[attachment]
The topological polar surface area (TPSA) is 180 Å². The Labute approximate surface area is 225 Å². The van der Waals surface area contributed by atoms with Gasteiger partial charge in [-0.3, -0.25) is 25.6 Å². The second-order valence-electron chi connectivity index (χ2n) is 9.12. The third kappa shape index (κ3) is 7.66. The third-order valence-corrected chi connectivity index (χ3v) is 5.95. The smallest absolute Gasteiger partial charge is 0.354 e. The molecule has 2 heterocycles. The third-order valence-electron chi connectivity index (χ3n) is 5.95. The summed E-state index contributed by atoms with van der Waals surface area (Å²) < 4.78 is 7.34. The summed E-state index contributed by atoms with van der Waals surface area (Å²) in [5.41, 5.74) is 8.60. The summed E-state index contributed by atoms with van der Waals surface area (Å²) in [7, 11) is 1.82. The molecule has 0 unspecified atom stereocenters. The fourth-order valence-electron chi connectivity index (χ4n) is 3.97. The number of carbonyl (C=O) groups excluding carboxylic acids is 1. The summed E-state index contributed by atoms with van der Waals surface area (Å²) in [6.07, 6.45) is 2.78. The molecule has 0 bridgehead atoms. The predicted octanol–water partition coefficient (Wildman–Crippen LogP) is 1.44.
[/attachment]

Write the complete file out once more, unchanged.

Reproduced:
The topological polar surface area (TPSA) is 180 Å². The Labute approximate surface area is 225 Å². The van der Waals surface area contributed by atoms with Gasteiger partial charge in [-0.3, -0.25) is 25.6 Å². The second-order valence-electron chi connectivity index (χ2n) is 9.12. The third kappa shape index (κ3) is 7.66. The third-order valence-corrected chi connectivity index (χ3v) is 5.95. The smallest absolute Gasteiger partial charge is 0.354 e. The molecule has 2 heterocycles. The third-order valence-electron chi connectivity index (χ3n) is 5.95. The summed E-state index contributed by atoms with van der Waals surface area (Å²) < 4.78 is 7.34. The summed E-state index contributed by atoms with van der Waals surface area (Å²) in [5.41, 5.74) is 8.60. The summed E-state index contributed by atoms with van der Waals surface area (Å²) in [7, 11) is 1.82. The molecule has 0 unspecified atom stereocenters. The fourth-order valence-electron chi connectivity index (χ4n) is 3.97. The number of carbonyl (C=O) groups excluding carboxylic acids is 1. The summed E-state index contributed by atoms with van der Waals surface area (Å²) in [6.07, 6.45) is 2.78. The molecule has 0 bridgehead atoms. The predicted octanol–water partition coefficient (Wildman–Crippen LogP) is 1.44.